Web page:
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A Sign Language Interpreter Glove for Your Smartphone

by AndrewC
April 13, 2012 9:42 PM

by GAVIN CORLEY on Jan 9, 2012 • 11:27 am  

A team of developers, Saron Paz, Oleg Imanilov, Zvika Markfeld, and Tomer Daniel, have developed a novel sign language interpreter glove called the Show&Tell. The prototype glove, which was demonstrated at a recent Google developers’ event in Tel Aviv, incorporates a number of sensors to detect hand gestures which are then interpreted via a smartphone app to produce text. Flex sensors embedded in the fingers of the glove detect finger position while an accelerometer and tilt sensor detect hand movement and orientation as demonstrated in the video below.

It is not clear how many gestures the system can interpret and the device would seem to be an early proof of concept. However, it could offer a simple and cheap interface for people not versed in sign language to easily communicate with the hearing-impaired.

To watch a video;

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More Deaf Frauds by AT&T (sigh)

by AndrewC
March 23, 2012 3:06 PM

Services Designated to Help the Deaf and HOH Fraudulently Used by A T & T! The Justice Department is suing to recover millions of dollars from AT & T because they improperly billed the government for services that were only designated for the deaf and hard of hearing. Instead hearing callers from overseas abused the system by placing calls to order goods with stolen credit cards and then A T & T billed the government for these calls! Great! More fraud and abuse of services that were created to help the deaf community. 

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Technology that translates sign language into text aims to empower sign language users

by AndrewC
March 18, 2012 11:51 PM

Technology that translates sign language into text aims to empower sign language users

March 12, 2012 By Kelly Potts
Technology that translates sign language into text aims to empower sign language users


Technology which translates sign language into text is being developed by scientists in Aberdeen.

(PhysOrg.com) -- Technology which translates sign language into text is being developed by scientists in Aberdeen.

 

The  is the first of its kind in the world which can be used on portable devices and allows users to customize sign language to their own specific needs.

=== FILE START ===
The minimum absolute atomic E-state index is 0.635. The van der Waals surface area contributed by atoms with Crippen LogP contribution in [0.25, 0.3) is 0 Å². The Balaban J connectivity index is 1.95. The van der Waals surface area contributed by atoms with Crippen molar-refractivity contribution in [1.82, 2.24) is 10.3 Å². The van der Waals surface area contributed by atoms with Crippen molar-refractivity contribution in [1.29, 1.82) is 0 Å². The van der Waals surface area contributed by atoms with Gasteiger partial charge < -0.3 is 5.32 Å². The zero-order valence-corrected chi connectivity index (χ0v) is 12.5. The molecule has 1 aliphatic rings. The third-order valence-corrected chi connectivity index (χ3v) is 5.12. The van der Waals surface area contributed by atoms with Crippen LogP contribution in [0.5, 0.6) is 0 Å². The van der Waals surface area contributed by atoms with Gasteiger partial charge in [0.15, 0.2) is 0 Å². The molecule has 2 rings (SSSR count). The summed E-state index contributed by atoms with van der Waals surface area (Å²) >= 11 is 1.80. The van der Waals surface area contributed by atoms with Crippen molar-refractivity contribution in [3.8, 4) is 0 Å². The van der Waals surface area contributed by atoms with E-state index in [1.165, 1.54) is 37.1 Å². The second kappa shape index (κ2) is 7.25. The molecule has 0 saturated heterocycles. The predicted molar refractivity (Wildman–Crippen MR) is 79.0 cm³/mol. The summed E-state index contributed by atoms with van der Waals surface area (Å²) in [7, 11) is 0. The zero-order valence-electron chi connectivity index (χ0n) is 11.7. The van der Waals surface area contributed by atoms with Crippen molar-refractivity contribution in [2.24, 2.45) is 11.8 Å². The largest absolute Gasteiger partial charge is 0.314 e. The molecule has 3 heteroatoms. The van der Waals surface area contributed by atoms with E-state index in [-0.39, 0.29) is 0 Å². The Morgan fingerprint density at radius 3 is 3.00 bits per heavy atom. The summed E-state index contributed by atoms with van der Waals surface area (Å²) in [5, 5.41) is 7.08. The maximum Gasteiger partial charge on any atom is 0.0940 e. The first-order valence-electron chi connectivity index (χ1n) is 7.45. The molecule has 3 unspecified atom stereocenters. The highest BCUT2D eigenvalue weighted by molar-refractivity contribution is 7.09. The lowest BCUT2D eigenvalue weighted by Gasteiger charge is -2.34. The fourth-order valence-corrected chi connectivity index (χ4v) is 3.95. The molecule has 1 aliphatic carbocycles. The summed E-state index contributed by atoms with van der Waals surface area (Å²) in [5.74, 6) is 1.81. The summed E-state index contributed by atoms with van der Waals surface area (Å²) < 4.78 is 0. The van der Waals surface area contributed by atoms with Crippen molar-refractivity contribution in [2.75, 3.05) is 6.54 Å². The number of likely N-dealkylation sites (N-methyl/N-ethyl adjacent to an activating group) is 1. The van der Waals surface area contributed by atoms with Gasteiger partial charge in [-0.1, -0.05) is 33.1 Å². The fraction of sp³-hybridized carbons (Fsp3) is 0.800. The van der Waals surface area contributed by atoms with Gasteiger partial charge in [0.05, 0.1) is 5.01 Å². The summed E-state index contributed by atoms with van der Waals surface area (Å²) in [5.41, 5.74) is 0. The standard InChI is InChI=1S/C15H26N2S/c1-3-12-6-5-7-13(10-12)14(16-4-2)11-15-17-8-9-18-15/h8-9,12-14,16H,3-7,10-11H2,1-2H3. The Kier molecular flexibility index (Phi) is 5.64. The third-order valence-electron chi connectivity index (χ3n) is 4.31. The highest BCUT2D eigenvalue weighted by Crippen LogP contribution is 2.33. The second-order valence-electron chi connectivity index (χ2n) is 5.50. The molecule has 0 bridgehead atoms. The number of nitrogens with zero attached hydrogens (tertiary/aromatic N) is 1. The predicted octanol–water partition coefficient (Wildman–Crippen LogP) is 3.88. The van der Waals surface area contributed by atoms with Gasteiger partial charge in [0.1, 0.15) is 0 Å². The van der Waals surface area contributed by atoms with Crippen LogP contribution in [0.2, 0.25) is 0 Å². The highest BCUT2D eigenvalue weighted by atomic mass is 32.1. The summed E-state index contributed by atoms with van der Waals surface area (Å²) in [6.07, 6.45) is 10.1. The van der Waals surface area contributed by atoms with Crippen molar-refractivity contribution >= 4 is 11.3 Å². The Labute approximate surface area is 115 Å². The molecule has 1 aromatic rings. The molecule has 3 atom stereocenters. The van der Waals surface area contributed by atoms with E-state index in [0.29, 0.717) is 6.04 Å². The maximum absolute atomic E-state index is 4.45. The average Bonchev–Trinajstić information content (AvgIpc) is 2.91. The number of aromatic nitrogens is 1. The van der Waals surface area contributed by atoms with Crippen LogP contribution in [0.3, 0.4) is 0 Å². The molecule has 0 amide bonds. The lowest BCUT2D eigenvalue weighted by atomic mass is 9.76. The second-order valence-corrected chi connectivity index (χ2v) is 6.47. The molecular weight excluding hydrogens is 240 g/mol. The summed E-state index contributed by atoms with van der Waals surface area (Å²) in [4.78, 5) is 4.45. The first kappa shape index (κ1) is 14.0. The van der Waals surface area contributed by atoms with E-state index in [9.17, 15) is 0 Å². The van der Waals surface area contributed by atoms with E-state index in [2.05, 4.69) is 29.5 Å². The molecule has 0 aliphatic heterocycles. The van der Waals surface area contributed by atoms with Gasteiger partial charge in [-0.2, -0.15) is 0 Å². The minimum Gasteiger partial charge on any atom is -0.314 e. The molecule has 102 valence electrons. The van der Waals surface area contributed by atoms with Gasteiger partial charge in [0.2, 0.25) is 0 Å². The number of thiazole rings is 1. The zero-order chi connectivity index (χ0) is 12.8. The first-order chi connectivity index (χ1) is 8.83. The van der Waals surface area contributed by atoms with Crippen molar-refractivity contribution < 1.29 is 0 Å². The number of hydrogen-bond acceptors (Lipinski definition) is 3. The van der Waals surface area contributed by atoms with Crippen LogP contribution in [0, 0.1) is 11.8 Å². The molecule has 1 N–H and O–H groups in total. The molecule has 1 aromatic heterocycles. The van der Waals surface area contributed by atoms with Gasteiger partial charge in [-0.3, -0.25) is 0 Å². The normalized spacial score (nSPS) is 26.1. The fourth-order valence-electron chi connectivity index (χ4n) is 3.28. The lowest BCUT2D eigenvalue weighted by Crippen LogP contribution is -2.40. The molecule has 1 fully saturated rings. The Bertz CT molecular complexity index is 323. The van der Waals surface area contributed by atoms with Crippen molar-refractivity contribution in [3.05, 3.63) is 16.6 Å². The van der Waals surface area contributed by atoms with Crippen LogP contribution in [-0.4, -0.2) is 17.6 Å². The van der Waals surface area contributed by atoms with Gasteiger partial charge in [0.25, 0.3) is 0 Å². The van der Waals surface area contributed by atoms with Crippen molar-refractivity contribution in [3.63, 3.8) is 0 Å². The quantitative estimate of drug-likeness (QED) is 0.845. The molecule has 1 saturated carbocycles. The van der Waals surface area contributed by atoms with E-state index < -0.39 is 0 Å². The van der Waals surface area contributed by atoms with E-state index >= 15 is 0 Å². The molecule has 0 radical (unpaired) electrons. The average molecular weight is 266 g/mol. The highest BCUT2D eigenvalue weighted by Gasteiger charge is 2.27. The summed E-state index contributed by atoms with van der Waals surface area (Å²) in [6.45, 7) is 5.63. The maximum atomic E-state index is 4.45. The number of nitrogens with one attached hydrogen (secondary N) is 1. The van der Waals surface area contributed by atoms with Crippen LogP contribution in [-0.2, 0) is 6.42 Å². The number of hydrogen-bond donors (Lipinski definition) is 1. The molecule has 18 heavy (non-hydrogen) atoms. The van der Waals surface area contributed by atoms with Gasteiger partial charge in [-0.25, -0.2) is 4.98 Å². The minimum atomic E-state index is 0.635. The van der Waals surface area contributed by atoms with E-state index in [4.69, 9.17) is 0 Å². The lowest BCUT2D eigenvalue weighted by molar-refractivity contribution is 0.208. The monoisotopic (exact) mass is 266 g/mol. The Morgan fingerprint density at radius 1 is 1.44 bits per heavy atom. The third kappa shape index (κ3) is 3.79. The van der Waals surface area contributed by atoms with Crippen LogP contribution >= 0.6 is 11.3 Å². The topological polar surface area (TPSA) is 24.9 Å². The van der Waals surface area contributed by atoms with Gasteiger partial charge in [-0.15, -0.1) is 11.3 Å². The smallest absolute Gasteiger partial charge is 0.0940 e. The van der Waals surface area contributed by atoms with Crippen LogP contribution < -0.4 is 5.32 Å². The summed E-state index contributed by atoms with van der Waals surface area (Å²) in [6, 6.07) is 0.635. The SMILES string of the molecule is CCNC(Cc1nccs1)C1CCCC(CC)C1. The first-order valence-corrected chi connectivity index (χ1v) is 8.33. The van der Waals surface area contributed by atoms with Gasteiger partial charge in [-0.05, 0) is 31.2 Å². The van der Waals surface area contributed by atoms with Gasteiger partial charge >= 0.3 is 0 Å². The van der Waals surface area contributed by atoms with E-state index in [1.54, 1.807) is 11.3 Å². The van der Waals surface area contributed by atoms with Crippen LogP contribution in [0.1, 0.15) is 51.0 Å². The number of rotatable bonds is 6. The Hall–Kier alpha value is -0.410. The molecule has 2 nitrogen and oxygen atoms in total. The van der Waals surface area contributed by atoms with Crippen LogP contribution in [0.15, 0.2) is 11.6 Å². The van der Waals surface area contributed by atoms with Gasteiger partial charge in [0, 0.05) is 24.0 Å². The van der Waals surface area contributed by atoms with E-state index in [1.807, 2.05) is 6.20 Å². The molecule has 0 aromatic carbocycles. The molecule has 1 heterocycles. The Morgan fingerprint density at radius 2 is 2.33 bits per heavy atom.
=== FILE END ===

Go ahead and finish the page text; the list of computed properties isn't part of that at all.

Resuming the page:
The  has the potential to transform how sign language users – from the profoundly deaf to those who have lost hearing in later life – communicate.

Computing scientists at Technabling, a spin-out company of the University of Aberdeen, are behind the technology which aims to bridge the gap between sign language and more standard forms of communication.

One of its main focuses is to help young deaf people gain employment opportunities.

Dr. Ernesto Compatangelo, a lecturer in Computing Science at the University of Aberdeen, and founder and Director of Technabling said:

“The aim of the technology – known as the Portable Sign language Translator (PSLT) - is to empower sign language users by enabling them to overcome the communication challenges they can experience, through portable technology.

“The user signs into a standard camera integrated into a laptop, netbook, Smartphone or other portable device such as a tablet.

“Their signs are immediately translated into text which can be read by the person they are conversing with.

“The intent is to develop an application - an “app” in Smartphone terms - that is easily accessible and could be used on different devices including Smartphones, laptops and PCs.”

The PSLT has the potential to be used with a range of sign languages including British Sign Language (BSL) and Makaton.

The number of people in the UK whose first or preferred language is BSL is estimated to be between 50,000 (Action on Hearing Loss) and 70,000 (British Deaf Association).

BSL is however, a general-purpose language and therefore poses limitations for users, making it impossible for them to easily express certain concepts and terms that are very specific or used only within particular areas of society – for example education and the workplace.

To overcome this, PSLT enables users to personalise sign language to their own individual needs.

Dr. Compatangelo continued: “One of the most innovative and exciting aspects of the technology, is that it allows sign language users to actually develop their own signs for concepts and terms they need to have in their vocabulary, but they may not have been able to express easily when using BSL.

“Whilst the technology has the potential to transform the lives of all sign language users, a key target market has been identified.

“Our research is being funded by the UK Department for Business, Innovation and Skills*with the specific remit to create technology to enhance the lives of deaf people with special emphasis on post 16 learners, i.e., young people who are either in education or training.

“The key intent is to enable sign language users of this age, and beyond, to overcome the communication disadvantage they experience, allowing them to fulfil their education potential and enter the job market.

“The personalised aspect of the technology is crucial to making this happen.